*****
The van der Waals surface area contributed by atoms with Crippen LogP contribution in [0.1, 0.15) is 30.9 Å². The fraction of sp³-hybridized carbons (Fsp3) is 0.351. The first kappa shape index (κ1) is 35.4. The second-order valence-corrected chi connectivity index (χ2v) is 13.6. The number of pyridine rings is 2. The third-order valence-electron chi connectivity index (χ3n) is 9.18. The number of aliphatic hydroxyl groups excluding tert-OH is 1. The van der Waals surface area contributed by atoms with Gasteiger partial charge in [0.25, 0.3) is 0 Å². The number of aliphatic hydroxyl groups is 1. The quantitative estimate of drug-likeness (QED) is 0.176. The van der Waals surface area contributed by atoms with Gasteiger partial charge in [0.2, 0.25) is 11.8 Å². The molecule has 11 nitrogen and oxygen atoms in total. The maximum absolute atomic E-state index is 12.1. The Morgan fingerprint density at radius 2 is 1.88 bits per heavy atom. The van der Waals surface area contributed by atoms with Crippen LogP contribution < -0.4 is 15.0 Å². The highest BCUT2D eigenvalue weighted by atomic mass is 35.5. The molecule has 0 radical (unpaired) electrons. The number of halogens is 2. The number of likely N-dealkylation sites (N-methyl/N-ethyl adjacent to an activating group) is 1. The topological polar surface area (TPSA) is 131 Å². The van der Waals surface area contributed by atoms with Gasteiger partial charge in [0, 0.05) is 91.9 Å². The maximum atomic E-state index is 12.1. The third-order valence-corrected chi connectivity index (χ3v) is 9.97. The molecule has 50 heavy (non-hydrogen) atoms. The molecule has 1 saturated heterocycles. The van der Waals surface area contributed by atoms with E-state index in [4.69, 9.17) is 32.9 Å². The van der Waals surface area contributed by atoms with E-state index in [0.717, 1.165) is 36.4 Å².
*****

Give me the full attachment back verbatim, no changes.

The van der Waals surface area contributed by atoms with Crippen LogP contribution in [0.1, 0.15) is 30.9 Å². The fraction of sp³-hybridized carbons (Fsp3) is 0.351. The first kappa shape index (κ1) is 35.4. The second-order valence-corrected chi connectivity index (χ2v) is 13.6. The number of pyridine rings is 2. The third-order valence-electron chi connectivity index (χ3n) is 9.18. The number of aliphatic hydroxyl groups excluding tert-OH is 1. The van der Waals surface area contributed by atoms with Gasteiger partial charge in [0.25, 0.3) is 0 Å². The number of aliphatic hydroxyl groups is 1. The quantitative estimate of drug-likeness (QED) is 0.176. The van der Waals surface area contributed by atoms with Gasteiger partial charge in [0.2, 0.25) is 11.8 Å². The molecule has 11 nitrogen and oxygen atoms in total. The maximum absolute atomic E-state index is 12.1. The Morgan fingerprint density at radius 2 is 1.88 bits per heavy atom. The van der Waals surface area contributed by atoms with Crippen LogP contribution < -0.4 is 15.0 Å². The highest BCUT2D eigenvalue weighted by atomic mass is 35.5. The molecule has 0 radical (unpaired) electrons. The number of halogens is 2. The number of likely N-dealkylation sites (N-methyl/N-ethyl adjacent to an activating group) is 1. The topological polar surface area (TPSA) is 131 Å². The van der Waals surface area contributed by atoms with Gasteiger partial charge in [0, 0.05) is 91.9 Å². The maximum atomic E-state index is 12.1. The third-order valence-corrected chi connectivity index (χ3v) is 9.97. The molecule has 50 heavy (non-hydrogen) atoms. The molecule has 1 saturated heterocycles. The van der Waals surface area contributed by atoms with E-state index in [4.69, 9.17) is 32.9 Å². The van der Waals surface area contributed by atoms with E-state index in [0.717, 1.165) is 36.4 Å².